Welcome to Queerty’s latest entry in our series, Queerantined: Daily Dose. Every weekday as long as the COVID-19 pandemic has us under quarantine, we’ll release a suggested bit of gloriously queer entertainment designed to keep you from getting stir crazy in the house. Each weekend, we will also suggest a binge-able title to keep you extra engaged.
The Queerstory Lesson: The Celluloid Closet/Disclosure/Visible: Out on Television
We don’t call it a binge for no reason, folks.
With pride month now in full swing, we think a crash course in the history of queer people on screen is in order. As such, we suggest a marathon of the three best films ever made on the subject. The Celluloid Closet, from directors Rob Epstein and Jeffery Friedman, traces the origins of gay and bisexual characters in the movies all the way back to the early experimental short films of Thomas Edison (yes, we’ve really been around that long). Featuring commentary by Gore Vidal, Tom Hanks, Susie Bright, Whoopi Goldberg, Ron Nyswaner and more, the film uncovers the nasty stereotyping that led gay men and women to be seen as pitiful, doomed, or violent criminals.
Disclosure, from director Sam Feder, focuses on transgender representation specifically, and features a cavalcade of showbiz trans people sharing memories of the images that shaped their own self-worth, and how some of the most positive representation of transgender people is often problematic.
Visible: Out on Television, directed by Pride 50 honoree Ryan White, explores the history of LGBTQ people on both sides of the television screen, and features interviews with writers, directors, actors and media personalities queer and straight alike. The five-part series, much like the two other titles listed here, also explores how good intentions can lead to problematic representation, and how determined artists can do more than just change the face of media–they can change the entire world.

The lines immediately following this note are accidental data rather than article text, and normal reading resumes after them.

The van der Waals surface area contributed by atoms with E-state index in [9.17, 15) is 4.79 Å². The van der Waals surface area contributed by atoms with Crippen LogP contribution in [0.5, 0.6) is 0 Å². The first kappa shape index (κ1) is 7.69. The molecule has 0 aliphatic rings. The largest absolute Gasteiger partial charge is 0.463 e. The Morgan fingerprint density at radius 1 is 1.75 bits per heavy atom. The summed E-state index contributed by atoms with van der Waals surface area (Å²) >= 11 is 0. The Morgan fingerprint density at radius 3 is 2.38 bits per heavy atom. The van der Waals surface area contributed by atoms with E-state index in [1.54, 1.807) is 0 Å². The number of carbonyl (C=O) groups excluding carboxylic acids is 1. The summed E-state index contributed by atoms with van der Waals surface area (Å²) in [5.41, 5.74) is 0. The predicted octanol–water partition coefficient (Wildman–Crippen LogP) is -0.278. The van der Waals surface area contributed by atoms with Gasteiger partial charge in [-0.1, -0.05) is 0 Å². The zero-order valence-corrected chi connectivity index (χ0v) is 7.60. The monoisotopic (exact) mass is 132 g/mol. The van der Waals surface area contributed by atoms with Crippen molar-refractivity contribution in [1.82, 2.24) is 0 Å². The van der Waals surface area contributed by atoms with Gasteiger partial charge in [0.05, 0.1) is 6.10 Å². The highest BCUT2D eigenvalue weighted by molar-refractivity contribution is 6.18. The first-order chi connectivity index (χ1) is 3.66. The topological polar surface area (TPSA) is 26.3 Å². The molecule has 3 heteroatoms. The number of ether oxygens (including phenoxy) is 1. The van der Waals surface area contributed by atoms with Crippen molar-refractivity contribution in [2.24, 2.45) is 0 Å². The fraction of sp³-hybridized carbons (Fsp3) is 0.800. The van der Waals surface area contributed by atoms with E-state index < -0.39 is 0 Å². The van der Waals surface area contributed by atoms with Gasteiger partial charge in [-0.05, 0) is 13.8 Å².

That change, dear reader, is part of why we have a pride month in the first place. What better way to celebrate?
The Celluloid Closet streams on Amazon, YouTube, iTunes & VUDU.
Disclosure streams on Netflix.
Visible: Out on TV streams on Apple TV.
I am really upset that no mention of Vito Russo in the review of The Celluloid Closet. He spent the major part of his life dedicated to the research of LGBTQ in movies. Traveling around presenting to audiences bis research and publishing a incredible book. Shame on you.
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